There’s plenty to love about the Highland neighborhood of Central Austin, but for our money there’s no part of this region more interesting than the small district of mostly industrial properties located just south of the Red Line tracks directly east of North Lamar Boulevard. We think there’s a lot of potential in these few blocks for creative commercial and retail projects that embrace the architectural character of the many warehouse structures here, sort of like the emerging St. Elmo District down south.
There’s already a number of businesses operating here giving this small pocket of the city a funky “Old Austin” feel, including the vintage furniture store Corner Collector’s Market and the local artist-run Industry Print Shop — there’s even a 298-unit apartment building currently under construction at the edge of this small area, the Broadstone North Lamar project at 6709 North Lamar Boulevard, that will hopefully bring some fresh foot traffic to the region.
But the single most historically fascinating piece of design in this little district we’ve made up is Garden Seventeen. This gardening store at 604 Williams Street occupies a Quonset hut-style converted airplane hangar dating back to the 1920s, originally built at the nearby University Airport but relocated “brick by brick” to its current address in the 1940s. (University Airport, a little-known precursor to Mueller Airport, was located on North Lamar Boulevard just a few blocks north of here, with some of its hangars still visible as the headquarters of Alamo Glass and the Red Velvet event venue.)
Occupied by lab equipment manufacturer Rainhart from 1945 to 2016 and repurposed for the garden store in 2020, the structure retains a notable degree of character from its two former lives, with the iconic look of the original hangar complimented by preserved 1940s-era machinery and fixtures added by its previous manufacturing tenants. And we’re not the only ones to notice this building is a total gem — earlier this month, Preservation Austin recognized the Hangar and its tenants Garden Seventeen with a stewardship award for the brilliant adaptation of the building, as part of the organization’s 62nd annual Preservation Merit Awards.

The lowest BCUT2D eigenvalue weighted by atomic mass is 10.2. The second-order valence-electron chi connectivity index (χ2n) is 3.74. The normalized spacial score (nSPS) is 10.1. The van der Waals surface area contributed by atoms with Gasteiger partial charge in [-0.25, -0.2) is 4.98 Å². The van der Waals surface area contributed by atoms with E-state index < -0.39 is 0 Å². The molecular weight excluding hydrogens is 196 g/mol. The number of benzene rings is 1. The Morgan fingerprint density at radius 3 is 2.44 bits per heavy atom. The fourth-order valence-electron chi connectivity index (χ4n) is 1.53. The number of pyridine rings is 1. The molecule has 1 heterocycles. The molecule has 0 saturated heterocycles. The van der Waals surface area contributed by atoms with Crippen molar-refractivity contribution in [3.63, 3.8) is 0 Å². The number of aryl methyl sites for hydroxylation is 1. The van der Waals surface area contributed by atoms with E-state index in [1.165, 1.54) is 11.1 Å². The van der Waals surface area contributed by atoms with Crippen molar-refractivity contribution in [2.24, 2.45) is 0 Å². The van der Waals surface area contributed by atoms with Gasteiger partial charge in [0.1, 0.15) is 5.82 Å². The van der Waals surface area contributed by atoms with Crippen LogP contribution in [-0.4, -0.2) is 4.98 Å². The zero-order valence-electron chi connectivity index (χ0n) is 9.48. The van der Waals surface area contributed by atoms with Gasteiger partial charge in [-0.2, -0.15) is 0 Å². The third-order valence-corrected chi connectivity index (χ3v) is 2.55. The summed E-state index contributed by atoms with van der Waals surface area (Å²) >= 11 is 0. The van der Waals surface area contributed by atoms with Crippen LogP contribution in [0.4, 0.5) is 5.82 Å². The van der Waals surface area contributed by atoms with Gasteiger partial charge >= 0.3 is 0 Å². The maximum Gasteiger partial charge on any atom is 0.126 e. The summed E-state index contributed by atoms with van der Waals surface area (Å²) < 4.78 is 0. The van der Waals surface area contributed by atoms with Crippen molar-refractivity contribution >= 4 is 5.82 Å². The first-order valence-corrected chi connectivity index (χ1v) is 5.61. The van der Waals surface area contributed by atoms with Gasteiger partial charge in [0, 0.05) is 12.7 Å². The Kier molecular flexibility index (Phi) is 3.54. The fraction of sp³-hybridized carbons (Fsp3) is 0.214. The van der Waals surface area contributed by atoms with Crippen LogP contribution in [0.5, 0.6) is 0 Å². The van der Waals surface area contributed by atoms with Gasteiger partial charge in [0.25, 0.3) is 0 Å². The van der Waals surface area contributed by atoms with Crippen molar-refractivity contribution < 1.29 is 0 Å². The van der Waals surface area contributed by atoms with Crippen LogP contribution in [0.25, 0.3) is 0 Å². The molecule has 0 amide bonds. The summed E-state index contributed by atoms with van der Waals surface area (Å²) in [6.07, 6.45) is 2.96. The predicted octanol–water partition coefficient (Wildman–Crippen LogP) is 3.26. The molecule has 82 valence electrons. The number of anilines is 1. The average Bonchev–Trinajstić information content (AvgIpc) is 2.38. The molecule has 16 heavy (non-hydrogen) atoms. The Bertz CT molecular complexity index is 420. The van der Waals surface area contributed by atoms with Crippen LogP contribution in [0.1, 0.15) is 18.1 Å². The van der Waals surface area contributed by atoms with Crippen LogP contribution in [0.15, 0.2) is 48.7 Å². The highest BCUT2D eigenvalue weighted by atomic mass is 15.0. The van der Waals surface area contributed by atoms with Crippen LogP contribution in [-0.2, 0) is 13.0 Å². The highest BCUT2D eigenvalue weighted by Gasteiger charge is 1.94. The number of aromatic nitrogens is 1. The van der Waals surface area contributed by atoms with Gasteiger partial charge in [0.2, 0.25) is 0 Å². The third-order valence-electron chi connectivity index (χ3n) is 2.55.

This thoughtful adaptive reuse project utilized a light touch, allowing preserved 1940s era drill press machinery to serve as a reminder of the building’s productive past. Preservation efforts at the site included retaining the open floor plan, wide-spanning metal trusses, and expansive windows.
The Hangar’s transformation from its aviation and industrial origins into a welcoming retail garden center retains the structure’s historical and architectural integrity while serving as a model for the stewardship and revitalization of other unusual historic properties. The project is a testament to the power of adaptive reuse and the continued value of Austin’s industrial architecture.
With its history in mind, you might enjoy this recent video created by Preservation Austin as part of the award ceremony, celebrating the design of the Hangar structure and its creative reuse — a model, we think, for the kind of projects and businesses we’d like to see supporting the preservation of unsung structures all over Austin: